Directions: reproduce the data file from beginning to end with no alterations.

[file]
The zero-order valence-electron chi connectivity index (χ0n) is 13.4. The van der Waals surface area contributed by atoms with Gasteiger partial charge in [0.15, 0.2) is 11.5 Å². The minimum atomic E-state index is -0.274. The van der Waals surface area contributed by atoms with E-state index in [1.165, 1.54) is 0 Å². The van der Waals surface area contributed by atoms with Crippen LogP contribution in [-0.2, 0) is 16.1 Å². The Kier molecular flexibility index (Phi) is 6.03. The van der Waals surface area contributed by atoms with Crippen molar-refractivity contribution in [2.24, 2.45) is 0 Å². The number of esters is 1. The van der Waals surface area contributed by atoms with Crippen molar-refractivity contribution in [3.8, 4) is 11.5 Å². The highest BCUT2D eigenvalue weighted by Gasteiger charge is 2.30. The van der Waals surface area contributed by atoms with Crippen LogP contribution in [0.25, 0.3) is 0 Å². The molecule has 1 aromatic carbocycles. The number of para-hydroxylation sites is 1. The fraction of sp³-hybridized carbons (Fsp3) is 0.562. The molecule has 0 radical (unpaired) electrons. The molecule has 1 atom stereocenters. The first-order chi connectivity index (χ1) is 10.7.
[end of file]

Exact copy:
The zero-order valence-electron chi connectivity index (χ0n) is 13.4. The van der Waals surface area contributed by atoms with Gasteiger partial charge in [0.15, 0.2) is 11.5 Å². The minimum atomic E-state index is -0.274. The van der Waals surface area contributed by atoms with E-state index in [1.165, 1.54) is 0 Å². The van der Waals surface area contributed by atoms with Crippen LogP contribution in [-0.2, 0) is 16.1 Å². The Kier molecular flexibility index (Phi) is 6.03. The van der Waals surface area contributed by atoms with Crippen molar-refractivity contribution in [2.24, 2.45) is 0 Å². The number of esters is 1. The van der Waals surface area contributed by atoms with Crippen molar-refractivity contribution in [3.8, 4) is 11.5 Å². The highest BCUT2D eigenvalue weighted by Gasteiger charge is 2.30. The van der Waals surface area contributed by atoms with Crippen LogP contribution in [0.25, 0.3) is 0 Å². The molecule has 1 aromatic carbocycles. The number of para-hydroxylation sites is 1. The fraction of sp³-hybridized carbons (Fsp3) is 0.562. The molecule has 0 radical (unpaired) electrons. The molecule has 1 atom stereocenters. The first-order chi connectivity index (χ1) is 10.7.